Saturday, May 15, 2010

I Got A Fever, & The Only Prescription Is More Exile

Absolutely going mental for the new Exile On Main Street reissue which comes out on Tuesday. Jimmy Fallon has made this entire past week Stones Week, with different artist coming on to perform songs from Exile (too bad they all suck except Phish, who totally rocked Loving Cup), had interviews with Mick and Keith, and did some sketches with the Stones too.

I have been on the Fallon train since early last summer, when I thought he solidified after a shaky start and had become the most entertaining late night show. It's still a bit inconsistent, and some bits crash and burn, but he does have the best music, best band, and best guests on late night. I also think his impressions are awesome, like his killer Neil Young take.

Anyway, here is the hilarious Pros/Cons bit with Mick and Keef. Too, too funny. Enjoy.

Friday, May 14, 2010

Tiki Bowl Event A Success

Chris Jones at Popcorn Initiative is a good man who recently put together a great fundraiser for AAF Greenville featuring bowling pins. Here is what he had to say about the project:

I just wanted to highlight a fun little art project I did for an event that AAF Greenville held a couple of weeks ago. The event was TikiBowl - a bowling extravaganza that featured bowling pins turned into works of art by local creatives and artists. My take on it was the folk arty doll above. By the time I was done carving this lovely lady I was covered from head to toe in sawdust. It was an amazing challenge, but I loved exploring a new art form. In the end the pins were auctioned off to benefit the club. The funny part is the high bidder on mine was my wife (I guess she was serious when she said she liked it).

Mine is the bottom right hand corner one - ABIDE. I just couldn't get away from the obvious...

Tuesday, May 11, 2010

Malcom McDowell Talks About Clockwork Prints

Malcolm McDowell speaks about the artwork of 2Cents and Korova Gallery from Korova Gallery on Vimeo.

I have been a lifelong fan of the work of Stanley Kubrick. When I was an undergrad at good ol' Central Michigan University, I once wrote a 40 page paper discussing A Clockwork Orange. The paper was a comparison of the novel by Anthony Burgess and the film by Mr. Kubrick. Anyway, here is some new good Clockwork art:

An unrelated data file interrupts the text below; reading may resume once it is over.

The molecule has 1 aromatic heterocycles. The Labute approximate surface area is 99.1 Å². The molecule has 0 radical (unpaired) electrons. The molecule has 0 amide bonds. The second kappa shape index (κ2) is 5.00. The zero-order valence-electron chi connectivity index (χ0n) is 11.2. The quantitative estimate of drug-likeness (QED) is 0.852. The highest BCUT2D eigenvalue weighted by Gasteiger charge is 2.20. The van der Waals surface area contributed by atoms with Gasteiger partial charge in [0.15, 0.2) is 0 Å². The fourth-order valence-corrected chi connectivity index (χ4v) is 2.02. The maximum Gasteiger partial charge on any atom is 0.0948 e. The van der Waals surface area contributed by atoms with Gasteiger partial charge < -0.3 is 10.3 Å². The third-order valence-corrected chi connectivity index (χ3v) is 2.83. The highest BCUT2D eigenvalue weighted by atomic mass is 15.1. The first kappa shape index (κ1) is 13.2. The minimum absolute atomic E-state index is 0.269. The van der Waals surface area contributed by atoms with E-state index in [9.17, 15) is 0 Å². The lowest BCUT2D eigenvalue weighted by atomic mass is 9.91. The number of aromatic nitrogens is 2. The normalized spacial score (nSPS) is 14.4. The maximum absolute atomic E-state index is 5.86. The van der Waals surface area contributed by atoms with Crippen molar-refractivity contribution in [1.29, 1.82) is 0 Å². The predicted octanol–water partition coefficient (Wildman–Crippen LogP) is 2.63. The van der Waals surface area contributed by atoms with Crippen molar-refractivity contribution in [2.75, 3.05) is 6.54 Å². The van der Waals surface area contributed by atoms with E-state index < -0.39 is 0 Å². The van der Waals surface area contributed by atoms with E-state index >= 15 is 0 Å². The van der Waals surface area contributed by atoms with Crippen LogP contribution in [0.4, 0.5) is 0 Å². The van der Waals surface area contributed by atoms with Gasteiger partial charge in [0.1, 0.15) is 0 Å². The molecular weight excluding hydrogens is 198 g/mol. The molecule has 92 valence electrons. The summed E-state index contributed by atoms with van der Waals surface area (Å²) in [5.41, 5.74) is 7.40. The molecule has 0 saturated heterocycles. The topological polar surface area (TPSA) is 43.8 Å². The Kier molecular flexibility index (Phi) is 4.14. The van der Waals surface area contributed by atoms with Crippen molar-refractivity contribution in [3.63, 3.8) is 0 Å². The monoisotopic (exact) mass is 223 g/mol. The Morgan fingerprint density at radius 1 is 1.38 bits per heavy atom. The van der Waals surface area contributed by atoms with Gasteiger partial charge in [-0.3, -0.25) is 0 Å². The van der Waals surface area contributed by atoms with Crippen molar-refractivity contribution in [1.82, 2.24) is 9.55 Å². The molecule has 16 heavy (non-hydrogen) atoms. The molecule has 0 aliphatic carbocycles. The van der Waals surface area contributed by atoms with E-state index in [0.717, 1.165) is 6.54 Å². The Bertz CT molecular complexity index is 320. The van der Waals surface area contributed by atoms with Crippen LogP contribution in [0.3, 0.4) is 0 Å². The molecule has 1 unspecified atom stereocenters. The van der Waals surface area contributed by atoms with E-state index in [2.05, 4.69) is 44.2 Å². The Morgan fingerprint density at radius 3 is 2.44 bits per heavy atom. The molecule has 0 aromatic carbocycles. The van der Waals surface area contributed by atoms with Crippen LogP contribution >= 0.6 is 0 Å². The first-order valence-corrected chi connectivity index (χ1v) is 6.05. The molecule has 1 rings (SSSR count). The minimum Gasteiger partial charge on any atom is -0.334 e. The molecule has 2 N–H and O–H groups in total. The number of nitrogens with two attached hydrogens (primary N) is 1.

Malcolm McDowell speaking about the limited edition prints and artwork produced by 2Cents for Korova Gallery. The series of limited edition prints will be available Friday, May 21st, 2010.
For more information please visit...

Thursday, May 6, 2010

OS Retrospective: The Horror, The Horror

OK, here is my piece The Horror, The Horror that is featured in the OS Retrospective this weekend. It is encaustic - a first for me.

Please stop by and take a look if you have the chance.

Greenville Open Studios Retrospective This Sunday

The Greenville Open Studios Retrospective is open this sunday, as part as the arts festival. Stop by the Metropolitan Arts Council Gallery and take a look. My piece, The Horror, The Horror will be featured.

Pantone Shoes - Yes, You Heard That Right

The awesome SeaVees has now created one of the best things ever - Pantone colored plimsolls. I can't tell you how cool these are.

You can get them here.

Wednesday, May 5, 2010

Ernie Harwell, RIP

Ernie Harwell, the broadcast voice of the Detroit Tigers most of my whole life, has passed away at 92 years old.